Indo-Pak Economic conference…Moving towards a ‘win-win’ situation

Indo-Pak Economic conference…Moving towards a ‘win-win’ situation

A forthcoming meeting of top Indian and Pakistani businessmen and women provides a historic opportunity to reinvigorate trade relations
By Imran Maqbool

Top businessmen and women from India and Pakistan are expected to gather in Lahore on May 7-8, 2012 for ‘Dividends’, the Indo-Pakistan Economic Conference organised by Aman ki Asha (AKA), the peace initiative of the Times of India and the Jang Group of Pakistan launched on Jan 1, 2010.

Imran Maqboo

Imran Maqbool

Over the past two years, Aman ki Asha has been bringing together people from various backgrounds in order to help formulate a private sector policy for sustainable peace and cooperation. These efforts have helped strengthen bilateral linkages various spheres of life, including arts, culture, business and trade. Publicising the outcomes of these meetings has gone a long way towards putting ‘peace’ into the public discourse and sensitising policy makers about the urgency and viability of improving Indo-Pak relations.

‘Dividends’ is a follow-up to the First Aman ki Asha Indo-Pak Business Meet, held in New Delhi in May 2010 to discuss ways and means to develop bilateral trade and economic ties. Since then, many business leaders have been participating in ongoing meetings organised by Aman ki Asha in various sectors to take forward these ideas.

The forthcoming conference in Lahore is expected to further this agenda, and push policy makers of both countries to work towards harnessing existing synergies for the benefit of the South Asian region.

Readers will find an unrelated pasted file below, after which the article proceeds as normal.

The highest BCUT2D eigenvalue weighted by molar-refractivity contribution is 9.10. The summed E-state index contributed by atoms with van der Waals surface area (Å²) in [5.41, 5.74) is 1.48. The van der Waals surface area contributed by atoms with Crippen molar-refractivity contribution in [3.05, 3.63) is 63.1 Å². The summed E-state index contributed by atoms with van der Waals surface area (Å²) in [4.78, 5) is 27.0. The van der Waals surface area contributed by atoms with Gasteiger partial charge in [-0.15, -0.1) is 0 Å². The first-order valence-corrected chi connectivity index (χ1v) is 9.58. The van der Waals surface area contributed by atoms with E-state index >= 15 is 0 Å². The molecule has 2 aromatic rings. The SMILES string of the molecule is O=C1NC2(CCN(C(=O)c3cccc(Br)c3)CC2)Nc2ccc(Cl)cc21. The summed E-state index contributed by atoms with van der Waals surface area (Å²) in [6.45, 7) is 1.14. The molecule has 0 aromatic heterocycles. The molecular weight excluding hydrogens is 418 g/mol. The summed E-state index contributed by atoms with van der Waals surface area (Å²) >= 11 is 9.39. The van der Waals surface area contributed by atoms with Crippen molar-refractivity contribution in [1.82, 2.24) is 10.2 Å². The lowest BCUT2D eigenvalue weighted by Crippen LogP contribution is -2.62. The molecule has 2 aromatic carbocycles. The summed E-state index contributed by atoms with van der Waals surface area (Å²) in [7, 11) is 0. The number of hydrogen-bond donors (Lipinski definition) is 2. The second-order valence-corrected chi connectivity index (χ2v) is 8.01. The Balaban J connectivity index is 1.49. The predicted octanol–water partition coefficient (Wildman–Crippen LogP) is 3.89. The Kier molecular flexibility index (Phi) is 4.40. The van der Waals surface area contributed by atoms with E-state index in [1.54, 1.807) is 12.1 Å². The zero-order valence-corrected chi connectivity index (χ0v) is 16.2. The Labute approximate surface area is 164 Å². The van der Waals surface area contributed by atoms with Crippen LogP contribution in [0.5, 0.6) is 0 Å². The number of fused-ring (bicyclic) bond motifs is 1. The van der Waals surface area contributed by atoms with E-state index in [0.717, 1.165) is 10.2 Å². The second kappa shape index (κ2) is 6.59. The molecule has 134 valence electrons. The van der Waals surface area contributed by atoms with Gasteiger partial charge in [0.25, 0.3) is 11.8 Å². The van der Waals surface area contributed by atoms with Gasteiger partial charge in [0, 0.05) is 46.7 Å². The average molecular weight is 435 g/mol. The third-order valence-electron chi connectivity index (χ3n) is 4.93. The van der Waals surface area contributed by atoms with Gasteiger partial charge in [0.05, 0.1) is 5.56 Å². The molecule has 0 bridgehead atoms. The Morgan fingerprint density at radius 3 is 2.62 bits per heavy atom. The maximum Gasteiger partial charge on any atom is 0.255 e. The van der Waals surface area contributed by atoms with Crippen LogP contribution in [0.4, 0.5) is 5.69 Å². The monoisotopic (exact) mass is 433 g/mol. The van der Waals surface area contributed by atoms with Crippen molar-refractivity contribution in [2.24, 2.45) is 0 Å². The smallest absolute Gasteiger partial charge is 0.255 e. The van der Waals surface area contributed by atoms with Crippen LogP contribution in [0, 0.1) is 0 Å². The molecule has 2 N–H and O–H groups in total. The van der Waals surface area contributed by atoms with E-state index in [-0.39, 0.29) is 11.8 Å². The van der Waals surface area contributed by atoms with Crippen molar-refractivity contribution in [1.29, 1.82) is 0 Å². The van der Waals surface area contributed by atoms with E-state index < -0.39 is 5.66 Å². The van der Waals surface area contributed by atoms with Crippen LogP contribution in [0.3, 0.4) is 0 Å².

The President of the Confederation of Indian Industry (CII) Adi B. Godrej will lead the large Indian contingent, joining some 250 businesspersons and corporate leaders from Pakistan at the conference.

The conference programme includes seven sessions spreading over two days in which experts from both sides will participate in detailed discussions on a policy framework for Indo-Pak trade, prospects of opening up Indian markets for Pakistan, potential benefits of permanent peace, policies for attracting bilateral investment, banking relations, and other key issues.

The conference is expected to lay down a roadmap for enhancing Indo-Pak economic cooperation in order to realise the trade potential. It is also expected to remove any misperceptions that still exist regarding opening of full-fledged trade with India. Some lobbies in Pakistan believe that granting Most-Favoured Nation (MFN) status to India and opening up unrestricted trade will have a negative impact on domestic industries. However, according to experts, full-fledged trade will be beneficial not just for both countries but for the entire region.

Empirical evidence, based on an examination of specific sectors, indicates that India-Pakistan trade is a ‘win-win’ situation, says Dr Ishrat Husain, Dean of the Institute of Business Administration (IBA) Karachi, in a research paper titled ‘Prospects and Challenge for Increasing India-Pakistan Trade’ (Atlantic Council, 2012).

As he notes, India’s middle class of approximately 300 million people, with rising purchasing power that matches that of southeastern Europe, far outnumbers Pakistan’s entire population, not to mention its middle class of approximately 30 million. “Even a 10 percent share of the Indian middle-class market would double the market size for Pakistani companies and businesses.”

Granting MFN status to India will benefit Pakistan, and a free trade agreement will further increase those benefits.

“The potential advantages of trade liberalisation for Pakistan appear to be great,” Dr Husain wrote. “Going well beyond the immediate creation of trade flows, dismantling tariff and non-tariff barriers would also boost productivity and economic growth, and promote broader regional cooperation in South Asia in all areas”.

‘Dividends’, the Second Aman ki Asha Indo-Pak Business Meet is expected to facilitate this path.

The writer is an Assistant Editor, The News

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